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Visitor attractions hit by stolen credit card scam
The Victorian Chamber of Commerce and Industry (VCCI) and the Victoria Tourism Industry Council have joined together to warn operators about a sophisticated social media scam which is ripping hundreds of thousands of dollars from attractions industry businesses.
As reported today by major media outlets, tourist attractions are being targeted by an organised crime syndicate using stolen credit cards – with industry operators including the Eureka Skydeck, Sovereign Hill Ballarat, Phillip Island’s Penguin Parade and the Peninsula Hot Springs having been affected.
The scammers, who are running their operation through messaging app WeChat, sees tourist attraction tickets bought with stolen credit cards being on-sold at discounted rates to unsuspecting Chinese tourists via the WeChat social media platform, which is used by about 800 million Chinese.
Businesses then have to refund the cost of the ticket to the credit card owner, and absorb the losses.
According to media reports, nine Victorian attractions have already reported a total loss of more than $350,000.
VCCI Chief Executive Mark Stone said the scam was hurting a wide range of attractions across the country, stating “some of our most famous tourism attractions, like the penguin parade at Phillip Island, are getting defrauded every day, to the point where they have people checking online bookings before the doors open to suspend tickets they believe may have been fraudulently paid for.
“This is a sophisticated scam where there is no limit as to who could be affected, and we have concerns that any Australian businesses that provide a ticketing system or service payable online could be targeted.”
The scam has also hit major NSW tourist attractions with BridgeClimb Sydney having to make tens-of-thousands of dollars in credit card refunds late last year.
BridgeClimb's Chief Financial Officer Max Futeran told The Age "I reckon this is a multimillion-dollar problem ... there's a number of people in the industry unaware this has been happening."
Futeran said tourism businesses across the country should be checking their recent financial records to determine whether there had been a recent spike in credit card ‘charge backs’.
The revelation of the tourism scam comes as Australian law enforcement agencies are examining the organised subversion of Australia's visa system by overseas criminal groups to facilitate large scale fraud.
Law enforcement sources say that the crime groups have dispatched credit card fraudsters to Australia by working with corrupt education and migration agents who help the fraudsters obtain student visas.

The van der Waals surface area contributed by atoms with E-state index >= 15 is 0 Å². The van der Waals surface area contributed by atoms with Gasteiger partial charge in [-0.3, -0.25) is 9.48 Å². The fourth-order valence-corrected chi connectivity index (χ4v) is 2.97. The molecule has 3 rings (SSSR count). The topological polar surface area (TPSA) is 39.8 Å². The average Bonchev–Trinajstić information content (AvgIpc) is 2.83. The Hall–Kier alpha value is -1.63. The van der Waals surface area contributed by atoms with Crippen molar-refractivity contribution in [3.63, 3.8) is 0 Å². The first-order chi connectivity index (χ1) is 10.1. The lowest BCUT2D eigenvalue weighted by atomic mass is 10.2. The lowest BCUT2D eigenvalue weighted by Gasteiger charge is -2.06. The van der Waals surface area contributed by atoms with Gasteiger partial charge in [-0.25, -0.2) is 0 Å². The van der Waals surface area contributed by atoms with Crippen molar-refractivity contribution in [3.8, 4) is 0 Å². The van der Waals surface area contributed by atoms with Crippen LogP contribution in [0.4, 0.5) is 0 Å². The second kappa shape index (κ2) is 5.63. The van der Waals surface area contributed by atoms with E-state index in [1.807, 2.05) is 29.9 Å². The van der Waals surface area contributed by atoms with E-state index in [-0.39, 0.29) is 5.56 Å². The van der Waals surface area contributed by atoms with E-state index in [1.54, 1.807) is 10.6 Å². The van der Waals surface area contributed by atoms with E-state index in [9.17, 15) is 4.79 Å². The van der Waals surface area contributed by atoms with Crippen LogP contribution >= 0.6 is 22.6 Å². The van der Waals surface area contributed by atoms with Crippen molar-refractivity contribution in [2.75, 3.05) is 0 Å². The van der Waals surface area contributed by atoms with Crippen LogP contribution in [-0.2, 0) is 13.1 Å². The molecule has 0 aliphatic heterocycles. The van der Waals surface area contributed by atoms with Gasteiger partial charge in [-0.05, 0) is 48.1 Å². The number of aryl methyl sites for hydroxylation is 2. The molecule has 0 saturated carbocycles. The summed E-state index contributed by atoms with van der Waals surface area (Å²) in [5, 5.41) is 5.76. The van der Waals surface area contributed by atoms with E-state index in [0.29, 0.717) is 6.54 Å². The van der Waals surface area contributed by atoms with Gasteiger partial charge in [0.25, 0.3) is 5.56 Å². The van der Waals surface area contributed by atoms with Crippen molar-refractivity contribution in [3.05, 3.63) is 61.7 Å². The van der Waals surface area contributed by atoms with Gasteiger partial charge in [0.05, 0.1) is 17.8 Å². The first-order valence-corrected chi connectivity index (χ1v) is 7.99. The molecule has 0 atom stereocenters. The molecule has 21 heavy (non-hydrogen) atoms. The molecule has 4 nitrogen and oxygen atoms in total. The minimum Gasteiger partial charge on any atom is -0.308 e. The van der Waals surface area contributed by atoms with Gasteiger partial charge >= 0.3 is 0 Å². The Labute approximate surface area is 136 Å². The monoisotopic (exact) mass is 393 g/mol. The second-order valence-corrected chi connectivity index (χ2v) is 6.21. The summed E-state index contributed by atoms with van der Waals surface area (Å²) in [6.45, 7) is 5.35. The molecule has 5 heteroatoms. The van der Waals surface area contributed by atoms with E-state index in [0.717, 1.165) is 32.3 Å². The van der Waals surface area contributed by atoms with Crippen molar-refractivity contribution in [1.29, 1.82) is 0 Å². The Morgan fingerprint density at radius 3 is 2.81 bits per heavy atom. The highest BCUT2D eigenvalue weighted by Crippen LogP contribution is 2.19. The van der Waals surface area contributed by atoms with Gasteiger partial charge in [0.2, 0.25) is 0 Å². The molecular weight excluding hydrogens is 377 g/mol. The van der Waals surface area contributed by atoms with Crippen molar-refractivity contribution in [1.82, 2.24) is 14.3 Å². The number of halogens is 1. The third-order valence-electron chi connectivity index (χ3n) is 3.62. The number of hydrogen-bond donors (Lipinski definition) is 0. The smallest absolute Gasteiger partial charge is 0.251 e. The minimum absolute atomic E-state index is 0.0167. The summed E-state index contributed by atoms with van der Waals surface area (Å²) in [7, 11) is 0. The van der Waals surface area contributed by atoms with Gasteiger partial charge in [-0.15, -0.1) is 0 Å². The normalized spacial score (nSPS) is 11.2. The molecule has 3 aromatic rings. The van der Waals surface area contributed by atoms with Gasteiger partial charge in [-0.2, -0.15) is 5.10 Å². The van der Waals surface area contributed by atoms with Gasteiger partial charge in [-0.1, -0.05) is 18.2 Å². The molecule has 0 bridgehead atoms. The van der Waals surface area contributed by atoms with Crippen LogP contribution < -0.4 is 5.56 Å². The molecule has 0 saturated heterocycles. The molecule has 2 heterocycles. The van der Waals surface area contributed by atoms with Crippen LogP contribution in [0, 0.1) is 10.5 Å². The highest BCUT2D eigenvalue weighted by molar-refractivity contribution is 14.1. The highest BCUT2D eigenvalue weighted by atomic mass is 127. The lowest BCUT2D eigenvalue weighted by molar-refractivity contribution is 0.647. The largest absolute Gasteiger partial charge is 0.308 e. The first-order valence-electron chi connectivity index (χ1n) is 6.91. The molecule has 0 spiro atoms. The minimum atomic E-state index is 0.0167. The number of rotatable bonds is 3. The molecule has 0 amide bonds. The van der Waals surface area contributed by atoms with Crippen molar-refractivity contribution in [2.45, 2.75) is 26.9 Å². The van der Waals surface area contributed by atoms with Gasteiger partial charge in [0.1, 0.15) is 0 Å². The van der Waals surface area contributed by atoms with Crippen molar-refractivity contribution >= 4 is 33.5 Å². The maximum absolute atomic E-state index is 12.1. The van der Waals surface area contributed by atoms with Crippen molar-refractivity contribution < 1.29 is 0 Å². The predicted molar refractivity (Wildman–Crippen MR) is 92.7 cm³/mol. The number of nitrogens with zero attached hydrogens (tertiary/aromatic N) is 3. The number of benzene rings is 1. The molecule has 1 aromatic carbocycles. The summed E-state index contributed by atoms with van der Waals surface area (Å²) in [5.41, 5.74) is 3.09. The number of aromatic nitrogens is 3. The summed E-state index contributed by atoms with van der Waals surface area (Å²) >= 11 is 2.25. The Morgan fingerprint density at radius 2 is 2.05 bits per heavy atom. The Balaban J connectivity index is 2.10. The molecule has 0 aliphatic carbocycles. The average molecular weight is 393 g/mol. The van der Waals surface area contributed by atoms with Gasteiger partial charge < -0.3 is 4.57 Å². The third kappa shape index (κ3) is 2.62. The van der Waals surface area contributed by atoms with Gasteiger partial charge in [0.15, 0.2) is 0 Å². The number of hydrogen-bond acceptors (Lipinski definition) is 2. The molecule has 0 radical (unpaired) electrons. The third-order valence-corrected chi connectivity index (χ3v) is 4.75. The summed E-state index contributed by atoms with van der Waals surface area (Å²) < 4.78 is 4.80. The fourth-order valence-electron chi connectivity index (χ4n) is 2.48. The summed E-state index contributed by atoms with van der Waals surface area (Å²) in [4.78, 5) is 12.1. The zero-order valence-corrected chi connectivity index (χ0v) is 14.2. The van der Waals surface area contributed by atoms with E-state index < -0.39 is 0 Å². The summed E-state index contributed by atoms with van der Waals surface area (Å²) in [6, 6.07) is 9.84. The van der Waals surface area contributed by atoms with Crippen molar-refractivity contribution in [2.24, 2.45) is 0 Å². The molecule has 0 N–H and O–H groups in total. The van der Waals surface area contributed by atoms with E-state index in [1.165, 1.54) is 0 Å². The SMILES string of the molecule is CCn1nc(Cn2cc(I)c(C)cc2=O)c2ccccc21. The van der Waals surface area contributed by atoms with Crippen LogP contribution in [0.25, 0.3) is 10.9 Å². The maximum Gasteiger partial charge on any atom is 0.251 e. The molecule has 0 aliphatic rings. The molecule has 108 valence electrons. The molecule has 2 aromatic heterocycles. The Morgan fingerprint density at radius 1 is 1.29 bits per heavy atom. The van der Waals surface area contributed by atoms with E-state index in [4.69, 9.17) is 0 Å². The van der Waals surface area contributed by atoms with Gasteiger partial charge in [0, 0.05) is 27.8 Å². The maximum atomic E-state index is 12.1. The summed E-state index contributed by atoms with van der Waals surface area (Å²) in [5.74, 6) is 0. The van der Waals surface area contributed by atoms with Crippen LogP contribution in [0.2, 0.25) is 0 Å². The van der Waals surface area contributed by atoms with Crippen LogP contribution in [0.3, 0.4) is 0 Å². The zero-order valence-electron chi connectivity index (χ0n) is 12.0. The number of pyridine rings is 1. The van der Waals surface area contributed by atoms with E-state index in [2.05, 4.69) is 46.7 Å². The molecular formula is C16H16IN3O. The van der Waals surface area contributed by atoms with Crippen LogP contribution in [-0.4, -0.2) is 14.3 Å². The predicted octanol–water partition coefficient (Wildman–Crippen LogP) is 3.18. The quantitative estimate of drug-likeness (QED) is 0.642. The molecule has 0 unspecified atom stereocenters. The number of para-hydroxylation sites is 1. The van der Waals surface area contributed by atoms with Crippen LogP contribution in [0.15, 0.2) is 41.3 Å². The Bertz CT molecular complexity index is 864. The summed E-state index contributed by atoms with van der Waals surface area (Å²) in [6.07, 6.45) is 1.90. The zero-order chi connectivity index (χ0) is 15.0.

Fairfax Media reported that the crime syndicate running the tourism ticketing scam is recruiting Chinese students located in Australia to work for it as ‘agents’ to promote discounted tickets via their own WeChat networks.
The scam affects tourism operators in three ways: Firstly, they are having to give refunds to the legitimate owners of credit cards which have been fraudulently used. Secondly, they are being stung by bank fees of up to $70 for each refund. Lastly, they are losing genuine ticketing revenue each time a fraudulently-bought ticket has successfully been used to access their attraction.
As a result, Chinese tourists at several attractions across Australia now being asked to produce identification and show the credit card used to purchase tickets before being allowed entry.
Discounted tickets for events such as Sydney's Easter Show, the Avalon Airshow and Victoria's Spring Racing Carnival have also been promoted on WeChat, raising concern that may have also been targeted.
Attractions in Singapore were hit by a similar ticketing scam in 2012.
2017 has officially been named the China-Australia Year of Tourism.
Lower image shows Victoria Tourism Industry Council Chief Executive Brad Ostermeyer warning about the ticketing scam at a media event at the Eureka Skydeck today.
24th February 2017 - VICTORIA TOURISM INDUSTRY COUNCIL WELCOMES REDUCED PENALTY RATES
23rd February 2017 - TICKET RESELLER VIAGOGO HIT BY MULTIPLE SPANISH LEGAL ACTIONS
15th February 2017 - STRENGTHENING AUSTRALIA’S TOURISM RELATIONSHIP WITH CHINA
21st November 2016 - TOURISM BUSINESSES MUST OFFER CONSUMER CHOICES AND EXPERIENCES
11th October 2016 - AUSTRALIAN OPEN ORGANISERS LOOK TO ENHANCE LINKS WITH ASIA FOR 2017 TOURNAMENT
7th December 2015 - PRODUCTIVITY COMMISSION REPORT A BARRIER FOR TOURISM
27th March 2012 - TICKETING SCAMS AFFECT SINGAPORE ATTRACTIONS
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